3. Speight, R. Marston. "Narrative Structures in the Hadith." Journal of Near Eastern Studies. The University of Chicago Press 59.4 (2000): 265-71. Web. 18 Feb 2010. <http://www.jstor.org/stable/545783>.
4. Godlas, A. "Hadith and the Prophet Muhammad." University Of Georgia. 1997. Feb 19 2010. <http://www.uga.edu/islam/hadith.html>.


References
- Balgamwalla, Sabrina. "Understanding the Hadith: The Sacred Traditions of Islam. " The Middle East Journal 57.4 (2003): Web. 19 Feb. 2010. <ProQuest Document ID: 489430231>
- Robinson, B.A. "About the Hadith: sayings of Muhammad (pbuh)." Ontario Consultants on Religious Tolerance. 2002. 20 Feb 2010. <http://www.religioustolerance.org/isl_hadi.htm>.

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Above Written by Payam Entezami

Hadith53.jpg

The Qișșa


Above the three types of narratives have been described yet there are some that differ from these already described in the way that there are some texts that lack these structures. Instead, these texts that lack these narrative structures combine several of these structures into adapted forms. These are called composite or run-on narratives. They differ from the other narratives in ways such as: a) contain a long series of conversational exchange b) use more descriptive material than shorter forms that do not build to a climatic pronouncement c) are well structured narratives. These narratives are described in the sense that were used by story tellers (qussas) to entertain and edify their hearers. In Islamic Science it is suggested that the Qissa in order to be analysed, a different approach needs to be taken as opposed when describing the two-, three-, and four part narratives.1

Examples of Hadith (Collection of Sahih Bukhari)


a) Revelation:
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Sahih Bukhari


"Narrated 'Aisha:
(the mother of the faithful believers) Al-Harith bin Hisham asked Allah's Apostle "O Allah's Apostle! How is the Divine Inspiration revealed to you?" Allah's Apostle replied, "Sometimes it is (revealed) like the ringing of a bell, this form of Inspiration is the hardest of all and then this state passes ' off after I have grasped what is inspired. Sometimes the Angel comes in the form of a man and talks to me and I grasp whatever he says." 'Aisha added: Verily I saw the Prophet being inspired Divinely on a very cold day and noticed the Sweat dropping from his forehead (as the Inspiration was over)"4

"Narrated Ibn 'Abbas:
Allah's Apostle was the most generous of all the people, and he used to reach the peak in generosity in the month of Ramadan when Gabriel met him. Gabriel used to meet him every night of Ramadan to teach him the Qur'an. Allah's Apostle was the most generous person, even more generous than the strong uncontrollable wind (in readiness and haste to do charitable deeds)"4

"Narrated 'Umar bin Al-Khattab:
I heard Allah's Apostle saying, "The reward of deeds depends upon the intentions and every person will get the reward according to what he has intended. So whoever emigrated for worldly benefits or for a woman to marry, his emigration was for what he emigrated for."4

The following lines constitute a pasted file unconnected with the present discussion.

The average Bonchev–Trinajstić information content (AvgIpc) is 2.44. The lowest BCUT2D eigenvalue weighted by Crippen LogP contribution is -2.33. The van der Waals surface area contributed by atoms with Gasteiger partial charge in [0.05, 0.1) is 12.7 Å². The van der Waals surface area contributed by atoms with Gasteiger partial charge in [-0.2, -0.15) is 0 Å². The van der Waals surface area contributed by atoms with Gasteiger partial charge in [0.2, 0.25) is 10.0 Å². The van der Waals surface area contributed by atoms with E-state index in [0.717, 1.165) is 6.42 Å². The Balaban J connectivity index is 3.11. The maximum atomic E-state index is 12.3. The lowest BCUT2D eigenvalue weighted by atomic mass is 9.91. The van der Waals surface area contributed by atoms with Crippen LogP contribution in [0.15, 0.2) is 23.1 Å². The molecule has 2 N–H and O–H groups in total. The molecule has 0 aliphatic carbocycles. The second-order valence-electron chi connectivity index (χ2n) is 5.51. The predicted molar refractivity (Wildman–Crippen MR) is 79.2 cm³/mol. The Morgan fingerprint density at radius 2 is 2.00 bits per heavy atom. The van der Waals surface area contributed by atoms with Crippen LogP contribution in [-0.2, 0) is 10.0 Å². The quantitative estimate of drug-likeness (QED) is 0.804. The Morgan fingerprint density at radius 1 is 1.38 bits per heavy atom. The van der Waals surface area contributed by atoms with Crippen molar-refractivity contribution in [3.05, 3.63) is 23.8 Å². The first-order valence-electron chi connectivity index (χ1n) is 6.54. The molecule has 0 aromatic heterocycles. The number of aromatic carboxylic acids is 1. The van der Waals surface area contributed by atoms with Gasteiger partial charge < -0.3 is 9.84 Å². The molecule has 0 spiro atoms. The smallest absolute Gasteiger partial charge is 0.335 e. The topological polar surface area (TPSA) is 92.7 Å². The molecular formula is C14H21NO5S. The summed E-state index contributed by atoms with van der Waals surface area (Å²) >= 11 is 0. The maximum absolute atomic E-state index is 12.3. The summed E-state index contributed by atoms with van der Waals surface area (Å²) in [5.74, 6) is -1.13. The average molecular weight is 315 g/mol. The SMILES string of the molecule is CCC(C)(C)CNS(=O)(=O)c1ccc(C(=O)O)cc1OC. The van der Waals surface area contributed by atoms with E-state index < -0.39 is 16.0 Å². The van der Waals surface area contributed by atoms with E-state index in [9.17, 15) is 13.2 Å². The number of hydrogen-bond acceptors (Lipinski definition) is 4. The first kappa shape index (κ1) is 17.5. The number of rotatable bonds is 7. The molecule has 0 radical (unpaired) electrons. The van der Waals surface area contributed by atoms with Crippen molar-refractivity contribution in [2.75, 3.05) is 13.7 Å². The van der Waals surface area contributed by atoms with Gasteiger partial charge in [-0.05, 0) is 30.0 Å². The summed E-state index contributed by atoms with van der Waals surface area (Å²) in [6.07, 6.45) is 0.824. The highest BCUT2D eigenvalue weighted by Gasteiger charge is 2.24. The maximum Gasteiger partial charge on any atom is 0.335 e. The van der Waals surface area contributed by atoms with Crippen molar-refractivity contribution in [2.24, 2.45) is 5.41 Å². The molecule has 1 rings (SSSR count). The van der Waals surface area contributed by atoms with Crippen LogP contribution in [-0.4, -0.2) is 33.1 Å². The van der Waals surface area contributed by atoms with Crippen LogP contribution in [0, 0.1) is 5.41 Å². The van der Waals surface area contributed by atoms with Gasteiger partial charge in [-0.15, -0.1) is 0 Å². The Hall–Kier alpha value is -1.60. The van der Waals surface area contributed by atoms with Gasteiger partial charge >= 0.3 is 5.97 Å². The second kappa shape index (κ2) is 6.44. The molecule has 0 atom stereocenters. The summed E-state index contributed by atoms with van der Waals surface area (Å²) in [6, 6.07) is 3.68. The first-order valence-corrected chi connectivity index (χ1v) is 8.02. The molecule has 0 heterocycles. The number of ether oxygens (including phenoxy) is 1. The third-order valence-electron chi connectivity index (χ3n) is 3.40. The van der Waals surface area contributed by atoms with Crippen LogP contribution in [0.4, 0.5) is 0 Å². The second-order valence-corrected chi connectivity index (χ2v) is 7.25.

b) Friday Prayer:

"Narrated Abu Huraira:
I heard Allah's Apostle (p.b.u.h) saying, "We (Muslims) are the last (to come) but (will be) the foremost on the Day of Resurrection though the former nations were given the Holy Scriptures before us. And this was their day (Friday) the celebration of which was made compulsory for them but they differed about it. So Allah gave us the guidance for it (Friday) and all the other people are behind us in this respect: the Jews' (holy day is) tomorrow (i.e. Saturday) and the Christians' (is) the day after tomorrow (i.e. Sunday)."5


"Narrated 'Abdullah bin Umar:
Allah's Apostle (p.b.u.h) said, "Anyone of you attending the Friday (prayers) should take a bath."5


"Narrated Abu Said:
I testify that Allah's Apostle said, "The taking of a bath on Friday is compulsory for every male Muslim who has attained the age of puberty and (also) the cleaning of his teeth with Siwak, and the using of perfume if it is available." Amr (a sub-narrator) said, "I confirm that the taking of a bath is compulsory, but as for the Siwak and the using of perfume, Allah knows better whether it is obligatory or not, but according to the Hadith it is as above."5




Hadith/Authenticity


"Methodologies for the study of hadith have been developed over centuries by Islamic scholars and jurists and are commonly referred to as the science of hadith study. Verification of hadith as reliable, and the use of hadith to verify or disavow Islamic practice, is left to Ulama, or Islamic scholars, with a deep understanding of Islamic jurisprudence and history. Articles on the science of hadith study, the history of the creation of the Compendium of Muslim texts, and other topics including approaches to the interpretation of difficult texts, viewing scripture as historical as well as religious documents, and other topics, are forthcoming."6

The authenticity of the Hadith has been questioned given that there are some who consider these narratives or sources as non reliable, mostly non-Muslims. Muslims would not take this positions given that this would go against Muslim principles and mean that the word of Muhammad is neglected.2